Castlewood Canyon State Park

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Castlewood Canyon State Park
Remnants of Castlewood Dam
Remnants of Castlewood Dam
Map showing the location of Castlewood Canyon State Park
Map showing the location of Castlewood Canyon State Park
LocationDouglas County, Colorado, USA
Nearest cityCastle Rock, CO
Coordinates39°19′47″N 104°44′19″W / 39.32972°N 104.73861°W / 39.32972; -104.73861Coordinates: 39°19′47″N 104°44′19″W / 39.32972°N 104.73861°W / 39.32972; -104.73861
Area2,621 acres (10.61 km2)
Governing bodyColorado Parks and Wildlife

Castlewood Canyon State Park is a Colorado state park near Franktown, Colorado. The park retains a unique part of Colorado's history, the remains of Castlewood Canyon Dam. Visitors can still see the remnants and damage from that dam which burst in 1933. The event sent a 15-foot (5 m) wave of water all the way to downtown Denver resulting in a flood. Also contained within the park is the historic Cherry Creek Bridge.


This park hosts a multitude of hiking/running trails, handicapped access trails and rock climbing opportunities, as well as a nature preservation area on the eastern side that is home to wildlife and interesting geological features.[1] Located within the northernmost extension of the Black Forest, Castle Wood Canyon encompasses 2,136 acres (9 km2) with elevations ranging from 6,200 to 6,600 feet (2,010 m). Many urban dwellers come for the picnic opportunity away from the city (group picnic facilities can be reserved), others visit the park because of the unusual geology, particularly the caprock features.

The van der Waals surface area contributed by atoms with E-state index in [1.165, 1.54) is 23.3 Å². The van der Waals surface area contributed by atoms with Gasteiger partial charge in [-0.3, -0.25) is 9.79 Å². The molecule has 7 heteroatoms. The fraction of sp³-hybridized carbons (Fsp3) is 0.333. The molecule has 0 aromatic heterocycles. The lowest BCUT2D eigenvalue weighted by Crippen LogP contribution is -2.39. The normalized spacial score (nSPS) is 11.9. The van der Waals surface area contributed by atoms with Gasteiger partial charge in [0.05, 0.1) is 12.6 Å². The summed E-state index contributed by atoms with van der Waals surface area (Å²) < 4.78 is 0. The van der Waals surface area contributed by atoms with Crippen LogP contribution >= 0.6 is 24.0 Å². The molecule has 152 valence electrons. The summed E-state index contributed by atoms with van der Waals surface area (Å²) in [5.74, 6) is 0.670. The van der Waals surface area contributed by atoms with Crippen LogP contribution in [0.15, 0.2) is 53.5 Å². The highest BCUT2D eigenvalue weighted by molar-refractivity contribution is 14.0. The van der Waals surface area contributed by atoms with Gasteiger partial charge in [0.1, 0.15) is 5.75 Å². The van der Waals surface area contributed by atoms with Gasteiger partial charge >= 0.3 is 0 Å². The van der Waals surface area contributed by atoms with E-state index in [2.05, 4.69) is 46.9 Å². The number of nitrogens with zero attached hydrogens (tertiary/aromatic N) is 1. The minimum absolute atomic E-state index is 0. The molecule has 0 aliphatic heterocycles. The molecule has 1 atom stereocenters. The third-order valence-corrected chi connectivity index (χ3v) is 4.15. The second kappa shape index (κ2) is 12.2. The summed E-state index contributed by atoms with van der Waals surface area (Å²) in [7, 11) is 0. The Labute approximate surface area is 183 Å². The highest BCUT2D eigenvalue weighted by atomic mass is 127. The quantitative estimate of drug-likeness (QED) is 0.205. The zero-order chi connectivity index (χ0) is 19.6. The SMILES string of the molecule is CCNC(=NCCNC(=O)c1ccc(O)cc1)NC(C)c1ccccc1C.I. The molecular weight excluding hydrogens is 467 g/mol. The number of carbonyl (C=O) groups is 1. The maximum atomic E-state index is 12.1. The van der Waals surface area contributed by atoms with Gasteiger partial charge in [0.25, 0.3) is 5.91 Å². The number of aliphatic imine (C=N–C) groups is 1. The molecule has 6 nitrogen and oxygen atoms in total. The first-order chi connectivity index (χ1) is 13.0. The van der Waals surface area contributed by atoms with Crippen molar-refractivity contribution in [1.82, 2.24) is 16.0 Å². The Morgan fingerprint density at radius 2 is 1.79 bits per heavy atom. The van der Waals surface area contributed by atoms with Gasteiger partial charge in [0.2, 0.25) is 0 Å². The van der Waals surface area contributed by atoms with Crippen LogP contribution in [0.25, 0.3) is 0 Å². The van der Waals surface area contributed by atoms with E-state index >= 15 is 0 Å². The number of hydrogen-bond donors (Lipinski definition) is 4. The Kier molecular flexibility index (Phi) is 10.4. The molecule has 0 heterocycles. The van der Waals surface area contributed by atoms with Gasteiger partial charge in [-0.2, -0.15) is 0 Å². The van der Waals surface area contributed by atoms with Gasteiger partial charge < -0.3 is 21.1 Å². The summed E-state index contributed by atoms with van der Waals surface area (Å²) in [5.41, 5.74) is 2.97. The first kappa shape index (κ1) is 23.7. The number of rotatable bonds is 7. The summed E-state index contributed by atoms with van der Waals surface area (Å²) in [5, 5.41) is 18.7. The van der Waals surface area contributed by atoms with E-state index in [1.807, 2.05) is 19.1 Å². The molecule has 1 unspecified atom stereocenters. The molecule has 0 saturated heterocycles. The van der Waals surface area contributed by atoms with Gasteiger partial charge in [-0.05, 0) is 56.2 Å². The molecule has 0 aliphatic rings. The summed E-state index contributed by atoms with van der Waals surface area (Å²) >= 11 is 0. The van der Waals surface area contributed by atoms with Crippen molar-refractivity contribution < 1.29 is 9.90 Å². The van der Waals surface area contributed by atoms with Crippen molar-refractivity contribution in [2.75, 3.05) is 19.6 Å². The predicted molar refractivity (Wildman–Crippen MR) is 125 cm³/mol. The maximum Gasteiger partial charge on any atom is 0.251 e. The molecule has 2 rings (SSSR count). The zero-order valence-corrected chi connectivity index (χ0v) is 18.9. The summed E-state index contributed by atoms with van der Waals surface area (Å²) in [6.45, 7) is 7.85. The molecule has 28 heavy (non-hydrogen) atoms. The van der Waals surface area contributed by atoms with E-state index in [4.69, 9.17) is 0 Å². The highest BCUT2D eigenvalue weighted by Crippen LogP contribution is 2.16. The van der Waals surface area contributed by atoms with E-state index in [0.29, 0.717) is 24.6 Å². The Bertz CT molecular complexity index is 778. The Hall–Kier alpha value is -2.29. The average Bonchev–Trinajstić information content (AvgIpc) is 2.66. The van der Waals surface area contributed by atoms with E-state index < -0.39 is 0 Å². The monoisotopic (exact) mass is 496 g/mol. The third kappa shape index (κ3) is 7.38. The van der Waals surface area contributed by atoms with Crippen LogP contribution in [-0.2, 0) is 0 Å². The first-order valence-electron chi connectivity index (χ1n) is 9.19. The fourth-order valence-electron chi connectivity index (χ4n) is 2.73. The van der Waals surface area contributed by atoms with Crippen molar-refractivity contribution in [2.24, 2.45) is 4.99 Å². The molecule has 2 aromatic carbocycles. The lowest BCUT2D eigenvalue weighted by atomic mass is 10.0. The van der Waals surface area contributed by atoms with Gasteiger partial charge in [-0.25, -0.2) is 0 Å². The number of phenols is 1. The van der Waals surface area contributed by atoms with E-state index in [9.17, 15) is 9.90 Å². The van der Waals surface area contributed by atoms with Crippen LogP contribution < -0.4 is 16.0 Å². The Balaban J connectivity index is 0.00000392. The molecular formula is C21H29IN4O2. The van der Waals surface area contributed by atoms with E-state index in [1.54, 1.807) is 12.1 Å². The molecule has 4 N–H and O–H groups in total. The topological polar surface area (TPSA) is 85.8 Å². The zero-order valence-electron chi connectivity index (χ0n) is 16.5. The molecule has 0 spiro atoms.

Wildlife, ecology, and geography[edit]

Among the many species living in the park are coyote, cottontail rabbit, red fox, black bear, prairie rattlesnake, mountain lion, meadow jumping mouse, turkey vulture, golden eagle, prairie falcon, virile crayfish, Woodhouse's toad and the northern leopard frog.

Ecosystem Zones in the park are grasslands, shrublands, riparian, foothills-conifer, and caprock.

Castlewood Canyon is on the edge of the Palmer Divide, a geologically upraised area that results in more moisture falling than is normal in eastern Colorado, watering the Black Forest.

Castlewood Dam Trails


The Castlewood Dam in Castlewood Canyon, built in 1890, suffered an utter collapse following heavy rains at 1 am on 3 August 1933, resulting in a 15-foot wall of water rushing down Cherry Creek to Denver, some 15 miles away. Warnings to the city by 4 am allowed most people to move out of the way of the flood waters.[2][3][4]

Castlewood State Park was formed in 1964, following an 87 acre land purchase in 1961 and an additional 792 acre purchase in the late 1970s.[3]

See also[edit]


  1. ^ Brachfeld, Aaron. "The other Castlewood Canyon State Park - a phototour". the Meadowlark Herald (August 2015). the Meadowlark Herald. Retrieved 3 August 2015.
  2. ^ Cherry Creek Flood, 1933, Denver Public Library, Western History and Genealogy Division, 2015.
  3. ^ a b Castlewood Canyon State Park: A brief history, Colorado Parks and Wildlife, State of Colorado, 2007].
  4. ^ Disaster Nearly Drowns Denver In 1933[permanent dead link], Ion Colorado, 1 February 2019.